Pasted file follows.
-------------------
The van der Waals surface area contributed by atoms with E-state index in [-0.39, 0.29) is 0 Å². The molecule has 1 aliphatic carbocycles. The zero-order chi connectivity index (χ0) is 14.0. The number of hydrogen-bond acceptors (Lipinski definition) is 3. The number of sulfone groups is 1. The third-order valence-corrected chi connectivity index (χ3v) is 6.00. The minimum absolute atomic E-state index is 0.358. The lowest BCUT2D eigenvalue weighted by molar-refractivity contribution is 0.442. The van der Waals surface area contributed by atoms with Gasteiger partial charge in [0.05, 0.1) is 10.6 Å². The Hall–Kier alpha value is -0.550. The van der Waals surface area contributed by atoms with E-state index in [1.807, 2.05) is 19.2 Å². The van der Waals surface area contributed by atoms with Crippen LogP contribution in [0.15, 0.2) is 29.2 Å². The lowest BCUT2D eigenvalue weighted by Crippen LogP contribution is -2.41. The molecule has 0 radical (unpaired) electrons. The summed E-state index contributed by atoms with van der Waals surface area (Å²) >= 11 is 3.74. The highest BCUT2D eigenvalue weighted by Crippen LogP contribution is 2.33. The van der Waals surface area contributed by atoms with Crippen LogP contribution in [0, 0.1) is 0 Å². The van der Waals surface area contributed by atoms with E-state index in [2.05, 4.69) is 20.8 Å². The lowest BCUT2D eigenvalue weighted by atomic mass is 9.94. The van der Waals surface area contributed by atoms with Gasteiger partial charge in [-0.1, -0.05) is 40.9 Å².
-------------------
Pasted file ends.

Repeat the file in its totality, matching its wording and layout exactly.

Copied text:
The van der Waals surface area contributed by atoms with E-state index in [-0.39, 0.29) is 0 Å². The molecule has 1 aliphatic carbocycles. The zero-order chi connectivity index (χ0) is 14.0. The number of hydrogen-bond acceptors (Lipinski definition) is 3. The number of sulfone groups is 1. The third-order valence-corrected chi connectivity index (χ3v) is 6.00. The minimum absolute atomic E-state index is 0.358. The lowest BCUT2D eigenvalue weighted by molar-refractivity contribution is 0.442. The van der Waals surface area contributed by atoms with Gasteiger partial charge in [0.05, 0.1) is 10.6 Å². The Hall–Kier alpha value is -0.550. The van der Waals surface area contributed by atoms with E-state index in [1.807, 2.05) is 19.2 Å². The van der Waals surface area contributed by atoms with Crippen LogP contribution in [0.15, 0.2) is 29.2 Å². The lowest BCUT2D eigenvalue weighted by Crippen LogP contribution is -2.41. The molecule has 0 radical (unpaired) electrons. The summed E-state index contributed by atoms with van der Waals surface area (Å²) >= 11 is 3.74. The highest BCUT2D eigenvalue weighted by Crippen LogP contribution is 2.33. The van der Waals surface area contributed by atoms with Crippen LogP contribution in [0, 0.1) is 0 Å². The van der Waals surface area contributed by atoms with E-state index in [2.05, 4.69) is 20.8 Å². The lowest BCUT2D eigenvalue weighted by atomic mass is 9.94. The van der Waals surface area contributed by atoms with Gasteiger partial charge in [-0.1, -0.05) is 40.9 Å².